In the early days of the COVID-19 outbreak, the data center industry served as the backstop for the global economy. The social distancing measures in the first months of the crisis saw many businesses and organizations rushing to set up systems to enable effective remote work and support the major shift to online services and eCommerce sales. This sudden shift put a major emphasis on the importance of cloud computing and data centers in the global market.
For many businesses, an industry transformation for more reliance on digital infrastructure has occurred in a matter of weeks, which would have likely taken several years. As the world slowly emerges out of the pandemic, however, data center market growth can be anticipated to follow several patterns.
Understanding the Role Data Centers Have Played During the COVID-19 Pandemic
The role of data centers during the COVID-19 pandemic cannot be understated. The shift to remote work and online services for schools, nonprofits, and businesses has exposed a society increasingly more reliant on network connectedness.
Since data centers are critical for maintaining global interconnections, they have been key components in the changing face of business during the pandemic. Efforts to slow the virus led to many businesses and institutions urging employees and students to work from home. The end result was millions of people remotely working, using data for online classes, browsing social media, gaming, and using streaming services more than ever. Though there have been higher traffic spikes in the past - such as during events like the Olympics and Superbowl - people have been turning to the internet for virtually everything while self-quarantining. Whether it’s the latest news on COVID-19 or ordering groceries for the week, data centers have been integral for providing stable connections.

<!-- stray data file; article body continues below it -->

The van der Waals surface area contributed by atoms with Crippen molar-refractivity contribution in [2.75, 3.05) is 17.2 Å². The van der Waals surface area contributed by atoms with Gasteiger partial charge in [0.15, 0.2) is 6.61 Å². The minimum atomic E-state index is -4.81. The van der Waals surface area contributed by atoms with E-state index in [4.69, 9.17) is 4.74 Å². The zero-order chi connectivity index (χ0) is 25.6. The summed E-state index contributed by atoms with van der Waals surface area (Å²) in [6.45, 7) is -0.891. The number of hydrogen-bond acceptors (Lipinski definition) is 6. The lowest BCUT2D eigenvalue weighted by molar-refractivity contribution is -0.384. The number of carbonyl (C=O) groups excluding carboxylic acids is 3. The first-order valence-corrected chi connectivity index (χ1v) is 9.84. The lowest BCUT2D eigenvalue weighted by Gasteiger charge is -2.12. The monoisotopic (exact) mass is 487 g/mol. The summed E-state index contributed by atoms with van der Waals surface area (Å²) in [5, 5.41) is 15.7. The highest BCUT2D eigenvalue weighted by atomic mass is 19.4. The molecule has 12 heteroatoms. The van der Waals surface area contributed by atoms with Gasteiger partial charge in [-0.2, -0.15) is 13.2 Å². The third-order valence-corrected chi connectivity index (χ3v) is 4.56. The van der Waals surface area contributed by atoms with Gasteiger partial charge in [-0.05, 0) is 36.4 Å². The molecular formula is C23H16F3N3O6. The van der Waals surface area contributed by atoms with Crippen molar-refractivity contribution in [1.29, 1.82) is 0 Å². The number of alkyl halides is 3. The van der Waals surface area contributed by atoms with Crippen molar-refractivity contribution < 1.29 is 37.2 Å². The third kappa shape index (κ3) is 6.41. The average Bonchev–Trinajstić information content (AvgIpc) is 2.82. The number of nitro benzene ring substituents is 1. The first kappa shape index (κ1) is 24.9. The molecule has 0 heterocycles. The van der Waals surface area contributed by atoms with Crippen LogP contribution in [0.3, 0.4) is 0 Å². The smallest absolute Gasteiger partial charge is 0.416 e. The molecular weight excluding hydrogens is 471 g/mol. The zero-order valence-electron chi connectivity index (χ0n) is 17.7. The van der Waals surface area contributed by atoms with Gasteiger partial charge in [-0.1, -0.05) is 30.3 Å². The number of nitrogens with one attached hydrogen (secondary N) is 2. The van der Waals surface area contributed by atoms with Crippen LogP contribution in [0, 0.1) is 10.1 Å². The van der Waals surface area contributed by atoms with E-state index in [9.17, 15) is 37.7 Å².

Internet usage isn't the only thing being employed more regularly to keep businesses afloat during the COVID-19 pandemic; other services, such as cloud storage, are being utilized as well. Also, teleconferencing platforms such as Zoom and Google services saw a substantial increase in usage due to employees working from home. Many businesses turned to teleconferencing to effectively communicate with their staff, while schools and colleges used video-teleconferencing to ensure students could continue their education with online learning.
Without stable and reliable connectivity, organizations would have a difficult time continuing operations. Data centers have been crucial with supporting the increased amount of network traffic globally throughout the pandemic, allowing industries to stay afloat.
What Could the Data Center Market Look Like Post-Pandemic?
While digital tools are continuing to be essential for businesses to continue operations during remote work environments, data center growth projections need to account for a world where COVID-19 recedes. Though there has been data center market growth due to increased activity, there are other factors to consider when anticipating the demand of the data center industry post-pandemic.